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Opera 11 will feature extensions -- a first for Opera. Extensions were the one remaining clear-cut advantage Firefox held over Opera, which beats it in speed.  (Source: ABC)

A souped up version of Opera Mobile is also headed for Android.  (Source: Opera)
Opera has delivered a bunch of exciting news for its fans and new users alike

Norwegian browser maker Opera may not be quite a (North American) household name yet, but it has had a significant influence on pushing web standards and new browser technologies (i.e. tabs), thus affecting even those using good old-fashioned Internet Explorer.

Opera's Biggest Past Obstacle -- Lack of Extensions

One perpetual criticism of Opera's browser for personal computers is its lack of extensions.  While Opera beats Mozilla in speed and offers some unique features, many consider Mozilla's extensions -- like ad blocking -- too valuable to make the switch.

This common sentiment is summed up by DailyTech commenter omnicronx, who complains, "FF was built as an extendable platform, it was designed that way. That being said, while Opera may include those features, they are definitely lacking compared to Firefox extensions."

But Opera spokesperson Thomas Ford tells us that Opera 11, the company's next upcoming major release, will fully support extensions for the first time.  Much like Chrome, which recently added extensions, this new addition will take time to mature, so don't expect a full stable of extensions like Mozilla's right out of the gate.

Why Extensions?

Many users of rival browsers often think Opera "lacks" certain features, available in Mozilla and other browsers via extensions.  Much of that lack may merely be in perception.  Opera is packed with features, but many are hidden and require you to learn and read tutorials in order to full use them (e.g. the browser has built in ad-blocking, something most don't know).  In this sense Opera hand's the user a very full box of tools, but the average users doesn't know what's in the box.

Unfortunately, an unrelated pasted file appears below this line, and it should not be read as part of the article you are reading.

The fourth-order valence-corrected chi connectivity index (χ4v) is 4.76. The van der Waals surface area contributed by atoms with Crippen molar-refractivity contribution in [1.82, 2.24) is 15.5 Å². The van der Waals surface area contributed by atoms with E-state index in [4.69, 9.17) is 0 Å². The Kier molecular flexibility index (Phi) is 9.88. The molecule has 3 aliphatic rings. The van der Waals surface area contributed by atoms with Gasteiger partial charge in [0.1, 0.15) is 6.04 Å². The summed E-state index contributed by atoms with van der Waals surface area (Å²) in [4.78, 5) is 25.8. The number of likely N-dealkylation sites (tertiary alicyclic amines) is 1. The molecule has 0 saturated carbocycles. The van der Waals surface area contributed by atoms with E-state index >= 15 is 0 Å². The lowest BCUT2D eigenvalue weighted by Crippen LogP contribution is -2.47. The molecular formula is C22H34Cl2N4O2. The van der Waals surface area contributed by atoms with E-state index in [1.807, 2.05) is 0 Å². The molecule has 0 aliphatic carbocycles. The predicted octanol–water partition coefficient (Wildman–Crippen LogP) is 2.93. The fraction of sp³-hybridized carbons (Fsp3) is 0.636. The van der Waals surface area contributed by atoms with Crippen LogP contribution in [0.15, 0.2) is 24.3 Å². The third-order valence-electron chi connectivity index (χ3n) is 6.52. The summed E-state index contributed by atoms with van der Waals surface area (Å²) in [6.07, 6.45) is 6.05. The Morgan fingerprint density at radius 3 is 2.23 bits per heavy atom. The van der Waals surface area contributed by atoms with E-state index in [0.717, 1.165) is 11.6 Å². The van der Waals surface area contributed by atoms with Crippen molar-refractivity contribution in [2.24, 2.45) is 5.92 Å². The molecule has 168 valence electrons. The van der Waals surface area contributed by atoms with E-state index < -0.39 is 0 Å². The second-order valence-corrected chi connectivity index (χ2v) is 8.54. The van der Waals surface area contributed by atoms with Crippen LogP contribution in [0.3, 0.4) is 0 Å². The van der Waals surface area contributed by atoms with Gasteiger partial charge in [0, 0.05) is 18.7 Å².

With an extensions system the user actively picks up tools and adds them to the box.  As they're doing this, they typically learn how to use these new features.  Thus the user knows how to fully use more useful browser features -- the optimal situation.

Now Opera is finally implementing the latter approach.

Chrome and Opera share many similarities.  Both have a relatively clean interface and both commonly vie for the number one spot in speed.  Chrome's market share has almost doubled from 6.04 percent to 11.54 percent since it adopted extensions in January, according to market analytics firm StatCounter.  Of course, part of this is due to Google's distribution channels, which are second to none on the market except Microsoft's (who publishes the market share leading Internet Explorer).  Nonetheless, extensions likely played a substantial role in these gains.

However, you can probably expect the most popular extensions with Firefox -- i.e., basic script and ad-blocking extensions -- to be available when Opera 11 is officially released.  Mr. Ford tells us that, "[Opera] will actively pursue contacting the developers of popular extensions."

We spoke with Arnstein Teigene, Product Manager of Desktop Add-ons at Opera.  He adds, "Anything you could do with injected Javascript like blocking other Javascripts or blocking flash, you could do out of the box [with the new extensions system]."